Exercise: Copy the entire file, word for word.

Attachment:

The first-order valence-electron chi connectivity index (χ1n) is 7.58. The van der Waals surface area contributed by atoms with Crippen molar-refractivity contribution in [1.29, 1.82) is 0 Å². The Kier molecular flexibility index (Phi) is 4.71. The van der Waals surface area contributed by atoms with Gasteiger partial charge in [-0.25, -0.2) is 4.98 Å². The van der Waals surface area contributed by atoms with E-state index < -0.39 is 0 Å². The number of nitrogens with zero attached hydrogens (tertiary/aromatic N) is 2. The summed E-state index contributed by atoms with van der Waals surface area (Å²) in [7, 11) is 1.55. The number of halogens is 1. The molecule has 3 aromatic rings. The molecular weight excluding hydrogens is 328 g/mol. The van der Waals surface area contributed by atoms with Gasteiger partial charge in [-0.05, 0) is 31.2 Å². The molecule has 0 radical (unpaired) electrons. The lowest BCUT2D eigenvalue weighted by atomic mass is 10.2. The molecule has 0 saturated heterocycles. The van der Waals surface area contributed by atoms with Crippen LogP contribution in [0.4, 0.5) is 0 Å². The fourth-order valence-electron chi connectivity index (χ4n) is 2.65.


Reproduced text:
The first-order valence-electron chi connectivity index (χ1n) is 7.58. The van der Waals surface area contributed by atoms with Crippen molar-refractivity contribution in [1.29, 1.82) is 0 Å². The Kier molecular flexibility index (Phi) is 4.71. The van der Waals surface area contributed by atoms with Gasteiger partial charge in [-0.25, -0.2) is 4.98 Å². The van der Waals surface area contributed by atoms with E-state index < -0.39 is 0 Å². The number of nitrogens with zero attached hydrogens (tertiary/aromatic N) is 2. The summed E-state index contributed by atoms with van der Waals surface area (Å²) in [7, 11) is 1.55. The number of halogens is 1. The molecule has 3 aromatic rings. The molecular weight excluding hydrogens is 328 g/mol. The van der Waals surface area contributed by atoms with Gasteiger partial charge in [-0.05, 0) is 31.2 Å². The molecule has 0 radical (unpaired) electrons. The lowest BCUT2D eigenvalue weighted by atomic mass is 10.2. The molecule has 0 saturated heterocycles. The van der Waals surface area contributed by atoms with Crippen LogP contribution in [0.4, 0.5) is 0 Å². The fourth-order valence-electron chi connectivity index (χ4n) is 2.65.